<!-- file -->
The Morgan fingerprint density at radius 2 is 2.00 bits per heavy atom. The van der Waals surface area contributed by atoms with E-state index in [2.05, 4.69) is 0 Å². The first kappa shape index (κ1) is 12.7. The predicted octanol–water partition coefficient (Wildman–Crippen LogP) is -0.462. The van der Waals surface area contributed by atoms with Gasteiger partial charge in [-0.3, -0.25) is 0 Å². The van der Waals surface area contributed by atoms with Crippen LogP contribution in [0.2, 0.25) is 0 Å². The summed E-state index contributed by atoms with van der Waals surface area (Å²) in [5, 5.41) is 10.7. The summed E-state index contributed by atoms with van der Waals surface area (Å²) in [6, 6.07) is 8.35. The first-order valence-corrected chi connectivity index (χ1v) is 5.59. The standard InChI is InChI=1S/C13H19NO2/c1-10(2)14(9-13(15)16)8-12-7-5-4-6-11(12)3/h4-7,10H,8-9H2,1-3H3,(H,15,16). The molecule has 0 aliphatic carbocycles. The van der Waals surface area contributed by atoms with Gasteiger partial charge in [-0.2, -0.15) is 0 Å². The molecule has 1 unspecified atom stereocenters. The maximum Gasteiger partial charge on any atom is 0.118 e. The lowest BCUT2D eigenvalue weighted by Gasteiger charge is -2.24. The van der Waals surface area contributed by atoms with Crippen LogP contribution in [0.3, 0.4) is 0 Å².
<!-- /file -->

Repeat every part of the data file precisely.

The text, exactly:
The Morgan fingerprint density at radius 2 is 2.00 bits per heavy atom. The van der Waals surface area contributed by atoms with E-state index in [2.05, 4.69) is 0 Å². The first kappa shape index (κ1) is 12.7. The predicted octanol–water partition coefficient (Wildman–Crippen LogP) is -0.462. The van der Waals surface area contributed by atoms with Gasteiger partial charge in [-0.3, -0.25) is 0 Å². The van der Waals surface area contributed by atoms with Crippen LogP contribution in [0.2, 0.25) is 0 Å². The summed E-state index contributed by atoms with van der Waals surface area (Å²) in [5, 5.41) is 10.7. The summed E-state index contributed by atoms with van der Waals surface area (Å²) in [6, 6.07) is 8.35. The first-order valence-corrected chi connectivity index (χ1v) is 5.59. The standard InChI is InChI=1S/C13H19NO2/c1-10(2)14(9-13(15)16)8-12-7-5-4-6-11(12)3/h4-7,10H,8-9H2,1-3H3,(H,15,16). The molecule has 0 aliphatic carbocycles. The van der Waals surface area contributed by atoms with Gasteiger partial charge in [-0.2, -0.15) is 0 Å². The molecule has 1 unspecified atom stereocenters. The maximum Gasteiger partial charge on any atom is 0.118 e. The lowest BCUT2D eigenvalue weighted by Gasteiger charge is -2.24. The van der Waals surface area contributed by atoms with Crippen LogP contribution in [0.3, 0.4) is 0 Å².